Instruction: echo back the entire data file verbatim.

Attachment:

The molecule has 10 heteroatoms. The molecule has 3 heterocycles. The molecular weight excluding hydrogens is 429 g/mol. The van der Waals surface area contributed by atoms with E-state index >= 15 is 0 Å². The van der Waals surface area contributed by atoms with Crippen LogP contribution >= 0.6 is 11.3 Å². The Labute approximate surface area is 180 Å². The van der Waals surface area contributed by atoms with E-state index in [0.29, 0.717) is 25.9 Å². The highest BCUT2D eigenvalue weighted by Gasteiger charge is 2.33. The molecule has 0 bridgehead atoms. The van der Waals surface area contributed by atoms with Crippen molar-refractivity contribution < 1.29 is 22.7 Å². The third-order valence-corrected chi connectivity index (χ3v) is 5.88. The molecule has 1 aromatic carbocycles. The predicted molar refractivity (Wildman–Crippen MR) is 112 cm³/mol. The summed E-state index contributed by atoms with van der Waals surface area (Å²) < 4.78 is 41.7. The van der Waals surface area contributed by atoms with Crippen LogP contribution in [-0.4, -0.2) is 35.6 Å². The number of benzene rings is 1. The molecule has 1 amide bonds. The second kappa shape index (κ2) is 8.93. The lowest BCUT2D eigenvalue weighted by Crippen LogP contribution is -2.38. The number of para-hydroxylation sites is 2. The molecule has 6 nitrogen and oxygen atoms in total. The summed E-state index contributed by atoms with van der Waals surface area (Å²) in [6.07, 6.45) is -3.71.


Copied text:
The molecule has 10 heteroatoms. The molecule has 3 heterocycles. The molecular weight excluding hydrogens is 429 g/mol. The van der Waals surface area contributed by atoms with E-state index >= 15 is 0 Å². The van der Waals surface area contributed by atoms with Crippen LogP contribution >= 0.6 is 11.3 Å². The Labute approximate surface area is 180 Å². The van der Waals surface area contributed by atoms with E-state index in [0.29, 0.717) is 25.9 Å². The highest BCUT2D eigenvalue weighted by Gasteiger charge is 2.33. The molecule has 0 bridgehead atoms. The van der Waals surface area contributed by atoms with Crippen molar-refractivity contribution < 1.29 is 22.7 Å². The third-order valence-corrected chi connectivity index (χ3v) is 5.88. The molecule has 1 aromatic carbocycles. The predicted molar refractivity (Wildman–Crippen MR) is 112 cm³/mol. The summed E-state index contributed by atoms with van der Waals surface area (Å²) < 4.78 is 41.7. The van der Waals surface area contributed by atoms with Crippen LogP contribution in [-0.4, -0.2) is 35.6 Å². The number of benzene rings is 1. The molecule has 1 amide bonds. The second kappa shape index (κ2) is 8.93. The lowest BCUT2D eigenvalue weighted by Crippen LogP contribution is -2.38. The number of para-hydroxylation sites is 2. The molecule has 6 nitrogen and oxygen atoms in total. The summed E-state index contributed by atoms with van der Waals surface area (Å²) in [6.07, 6.45) is -3.71.